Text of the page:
I studied French for about seven years in grade school. By now, I’ve forgotten nearly all of what I learned, but one aspect of the language stayed with me: “time,” and how it’s defined. The French make a distinction between, say, the infinite concept of time (temps) and a specific hour of the day (heure)–so, to ask, “What time is it?”, you would say, “Quelle heure est-il?” It’s a kind of temporal compartmentalization that I wish I had the discipline to subscribe to. But for me, time, whether it be an hour, a moment (moment), or an occasion (fois), always exists on a continuum–an ever-plaguing one.
Tick. Tick. Tick.
It’s March already. At this point in the year most people have abandoned their resolutions, but I’ve been diligent about sticking with my promises. I think that has to do with the fact that my resolutions are ultimately born out of personal necessity. For example, last April I gave up meat and, despite the elitist ring to it, committed myself fully to a pescetarian diet as an emotional response to a particularly devastating breakup. This winter I grew a lumberjack beard because there was a part of me, an oft-ignored part, that wanted to see any face but my own in the mirror. And for the new year, I vowed to eat responsibly, bike obsessively, floss daily, socialize occasionally, sleep soundly, and read and write consistently because I felt disappointed that I had let all of those crucial behaviors fall by the wayside.
But with every commitment I take on, I struggle with time management. If I get a full eight hours, I can’t stay up and write, which is when I feel the most focused. If I eat as responsibly as I would like, I can’t rely on restaurants and pubs as venues for friendly hang sessions. (Conscious calorie counting takes every bit of enjoyment out of eating out.) And if I’m biking to and from work rather than taking the train, that’s just one hour less that I am able to read. I can understand how Stephen King has time to write two thousand words every day. I can understand how Jillian Michaels has time to work out every day. And I understand how Alton Brown has time to make healthy, home-cooked meals every day. But how the hell does a normal person with a full-time job have time to do all of these things?
That’s only part of it, though. The heure is hard enough to handle, but the thing that looms over me like a thunderous black cloud, the incessant ticking that maddens me like Poe’s pounding tell-tale heart, is the temps. Months ago, I submitted a piece to McSweeney’s entitled “A Graduate With an English Degree Pretends to Still Be an Avid Reader.” As with a dozen of my previous submissions, they rejected it, but the reply email read, “This doesn’t fail to amuse, but I’m afraid I’m going to pass. Thanks for considering us for it. Hope you’ll keep trying.” My first thought was, Hey! Progress! But then I realized that I was really no closer to making my mark than I was before I sent in that piece.
I’m a month away from my 28th birthday, years out from my unfruitful degree(s). Over time, I have accepted that I am a late bloomer and that I shouldn’t evaluate myself against the timeline of others, but the clock keeps ticking and time remaining is finite. It’s hard for me to exist in the creative world and not compare myself to other creatives. Relatively speaking, 27 is young, but it’s not 22. Unlimited potential has given way to measured expectations. By 27, Orson Wells had written, directed, and starred in Citizen Kane; Zuckerberg, born more than a month after me, is officially a billionaire. I mean, shit, there’s an entire club of legendary artists who died at the age of 27.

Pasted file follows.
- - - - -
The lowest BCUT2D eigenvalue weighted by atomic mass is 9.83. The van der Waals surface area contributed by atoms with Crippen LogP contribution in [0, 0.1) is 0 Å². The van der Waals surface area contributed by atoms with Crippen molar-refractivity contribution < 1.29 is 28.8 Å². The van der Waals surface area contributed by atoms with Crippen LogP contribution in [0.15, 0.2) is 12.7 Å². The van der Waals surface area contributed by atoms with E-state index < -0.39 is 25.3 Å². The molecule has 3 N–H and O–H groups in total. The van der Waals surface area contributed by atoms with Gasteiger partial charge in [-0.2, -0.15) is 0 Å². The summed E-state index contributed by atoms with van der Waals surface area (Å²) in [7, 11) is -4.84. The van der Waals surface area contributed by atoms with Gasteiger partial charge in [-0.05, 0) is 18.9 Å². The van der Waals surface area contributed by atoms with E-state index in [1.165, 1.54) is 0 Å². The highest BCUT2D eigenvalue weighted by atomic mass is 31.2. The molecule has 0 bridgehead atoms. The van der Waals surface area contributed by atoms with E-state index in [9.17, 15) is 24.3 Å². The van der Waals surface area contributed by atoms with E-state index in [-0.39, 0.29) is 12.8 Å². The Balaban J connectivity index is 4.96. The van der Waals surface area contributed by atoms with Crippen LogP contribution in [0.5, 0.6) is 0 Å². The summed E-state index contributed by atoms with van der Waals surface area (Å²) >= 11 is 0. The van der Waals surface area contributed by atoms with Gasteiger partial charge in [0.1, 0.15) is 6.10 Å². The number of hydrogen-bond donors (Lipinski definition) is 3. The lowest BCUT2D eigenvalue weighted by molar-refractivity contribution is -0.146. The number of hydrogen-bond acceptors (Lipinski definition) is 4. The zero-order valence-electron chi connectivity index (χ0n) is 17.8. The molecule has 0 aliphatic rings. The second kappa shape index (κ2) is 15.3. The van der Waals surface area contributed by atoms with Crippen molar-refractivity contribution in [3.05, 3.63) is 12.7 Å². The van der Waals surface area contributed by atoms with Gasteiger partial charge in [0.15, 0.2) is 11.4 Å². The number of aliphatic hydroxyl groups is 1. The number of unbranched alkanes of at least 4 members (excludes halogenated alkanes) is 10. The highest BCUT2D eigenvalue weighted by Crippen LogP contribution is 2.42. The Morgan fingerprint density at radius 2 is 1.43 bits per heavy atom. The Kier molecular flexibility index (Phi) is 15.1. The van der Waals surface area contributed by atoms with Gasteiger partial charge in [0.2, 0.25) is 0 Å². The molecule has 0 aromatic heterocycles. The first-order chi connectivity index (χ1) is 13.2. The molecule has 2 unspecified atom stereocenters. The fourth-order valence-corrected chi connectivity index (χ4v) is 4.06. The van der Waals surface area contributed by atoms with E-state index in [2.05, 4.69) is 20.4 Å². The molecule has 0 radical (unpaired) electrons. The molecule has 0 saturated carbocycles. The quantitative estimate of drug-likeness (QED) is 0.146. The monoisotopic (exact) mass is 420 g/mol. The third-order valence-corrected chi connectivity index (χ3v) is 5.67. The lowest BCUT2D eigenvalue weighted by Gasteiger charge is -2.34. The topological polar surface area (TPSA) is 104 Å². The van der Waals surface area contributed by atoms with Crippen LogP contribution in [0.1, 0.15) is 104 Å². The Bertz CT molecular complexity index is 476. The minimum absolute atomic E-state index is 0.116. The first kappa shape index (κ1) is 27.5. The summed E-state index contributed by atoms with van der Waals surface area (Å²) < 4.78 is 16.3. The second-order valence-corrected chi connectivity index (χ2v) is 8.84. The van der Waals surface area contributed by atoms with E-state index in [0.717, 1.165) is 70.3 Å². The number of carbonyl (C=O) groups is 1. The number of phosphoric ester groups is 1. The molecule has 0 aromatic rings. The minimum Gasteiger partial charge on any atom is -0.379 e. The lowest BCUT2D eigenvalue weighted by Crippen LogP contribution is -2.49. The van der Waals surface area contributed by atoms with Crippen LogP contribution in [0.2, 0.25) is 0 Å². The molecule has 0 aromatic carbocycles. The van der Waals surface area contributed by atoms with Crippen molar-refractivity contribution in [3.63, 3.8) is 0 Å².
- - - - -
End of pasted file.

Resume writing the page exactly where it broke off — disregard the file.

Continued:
It’s obvious that I’ll miss the cutoff. And maybe that’s an important thing to come to grips with–that I’m not a boy-genius, that I’m not a natural. But that reality runs counter to encouragement of our youth. We all had heroes growing up, people we aspired to be like–for me, there were many: Jordan, Walt Disney, Roger Ebert, Martin Yan, Woody Allen (the writer/director, not the man), Raphael (the ninja turtle, not the artist), and nearly ad infinitum. The harsh truth, though, is that I never had a chance to be like any of them. That kind of greatness is rarer than precious metal and inborn as if anointed at birth.
But you can hardly teach a child to just aim lower. I wonder, at what point on the continuum do people acknowledge their averageness? Do all people learn that lesson or are some fortunate in their ignorance? For the people who do accept this truth, what does it feel like?
Greenberg, Noah Baumbach’s film about crippling anxiety brought on by unexceptionalism, has a great line near the end that goes, “It’s huge to finally embrace the life you never planned on.” I tried to think about what that moment felt like for me, but I couldn’t come up with anything. To be honest, I’m not so sure that I’ve gotten there yet. It would feel like a betrayal of that boy in awe of so many heroes to say that the moon was no longer a reasonable target.
Joshua Covell is a New Hampshire transplant who loves the big city lights and a state that completely sidesteps the national political spotlight but pines for good seafood and a proper time zone. He is a writer, editor, and co-founder of STFU, Internet.